If we apply this to TBfGK when Parson arrives in the world he does not know how things work. The programmers provide his stupid meals to give him information and items he needs to do what he is fated to do.


That is kinda like my "luck favours the fated" principle.

Another option would be the guidance method. The player is pushed into making decisions that increase the odds of them fulfilling their fate. Wanda (semi) betrayed Faq because her choices were pushed in that direction by the Predictamancer.
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Re: 160 The battle for Gobwin Knob, page 147

Postby Morthe » Thu May 14, 2009 9:24 am

teratorn wrote:
lovelyluthien wrote:Holy boop!
I am so afraid for Parson now.
What exactly does Wanda mean, he's just begun to lose? I find it VERY ominous that Parson's back is turned at that moment... I agree with the person implied that Wanda might turn against Parson. The last panel could be the perfect setup for Parson being "shot" in the back. After all, he would be even more useful to Wanda and her quest if he was decrypted, wouldn't he?


I don't think so. In fact I get the opposite feeling from these few last strips. Wanda likes Parson and trusts him.


and from page 146 she does not mind if decrypted Ansom becomes Parsons lackey, so i guess she will see to it that Parson won't get disbanded (btw. shouldn't have he been disbanded when the city was destroyed? as mentioned after he got summoned?). I guess she will use more influence on Stanley now that she got emancipated with her own attuned arkentool.
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Re: 160 The battle for Gobwin Knob, page 147

Postby lovelyluthien » Thu May 14, 2009 9:29 am

Morthe wrote:
teratorn wrote:
lovelyluthien wrote:Holy boop!
I am so afraid for Parson now.
What exactly does Wanda mean, he's just begun to lose? I find it VERY ominous that Parson's back is turned at that moment... I agree with the person implied that Wanda might turn against Parson. The last panel could be the perfect setup for Parson being "shot" in the back. After all, he would be even more useful to Wanda and her quest if he was decrypted, wouldn't he?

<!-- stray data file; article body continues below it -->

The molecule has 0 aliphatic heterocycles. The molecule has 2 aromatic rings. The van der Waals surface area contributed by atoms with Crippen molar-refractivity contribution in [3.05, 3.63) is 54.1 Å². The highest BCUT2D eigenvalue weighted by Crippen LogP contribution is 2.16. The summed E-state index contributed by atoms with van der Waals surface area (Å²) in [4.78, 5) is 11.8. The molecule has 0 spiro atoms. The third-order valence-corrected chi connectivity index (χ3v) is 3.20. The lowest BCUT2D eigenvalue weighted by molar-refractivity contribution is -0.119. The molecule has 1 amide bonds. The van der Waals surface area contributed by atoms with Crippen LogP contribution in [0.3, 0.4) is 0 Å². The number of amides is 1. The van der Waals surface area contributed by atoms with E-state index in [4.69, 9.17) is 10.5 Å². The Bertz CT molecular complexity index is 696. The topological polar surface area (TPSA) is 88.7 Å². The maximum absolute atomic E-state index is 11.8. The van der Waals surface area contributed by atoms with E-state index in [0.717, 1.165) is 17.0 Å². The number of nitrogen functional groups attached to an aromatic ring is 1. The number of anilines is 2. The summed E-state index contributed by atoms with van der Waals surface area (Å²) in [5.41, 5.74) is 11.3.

I don't think so. In fact I get the opposite feeling from these few last strips. Wanda likes Parson and trusts him.


and from page 146 she does not mind if decrypted Ansom becomes Parsons lackey, so i guess she will see to it that Parson won't get disbanded (btw. shouldn't have he been disbanded when the city was destroyed? as mentioned after he got summoned?). I guess she will use more influence on Stanley now that she got emancipated with her own attuned arkentool.


Okay, I hope it's just my normal paranoia, then. I still find the last panel incredibly creepy.

The city may have been destroyed, but I guess he still because the side itself does (and can pay for his upkeep, too).
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Re: 160 The battle for Gobwin Knob, page 147

Postby Lawence of Awabia » Thu May 14, 2009 9:57 am

teratorn wrote:Wanda likes Parson and trusts him.


I believe that's the case. But does anyone think for a minute that this affection and trust would stop her from throwing Parson under the bus, if he got in the way of her "fate"?

I think that's why the sad, sympathetic look is on her face in those last panels. She's thinking, "I like you Parson, and I'm genuinely sorry that I'm going to use you up and spit you out before we're done with this thing."
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Re: 160 The battle for Gobwin Knob, page 147

Postby moose o death » Thu May 14, 2009 10:09 am

she may not know what happens now, she was only ever told she would one day attune to an arkentool.

that has now happened, she had some fun decryptifying some expired units. now for the first time in a very long time she has achieved her goal and is probably a little lost as to what she does now? maybe she intends to leave stanley's side, but she's no warlord, she's a caster. she's proven herself only somewhat effective in battle situations.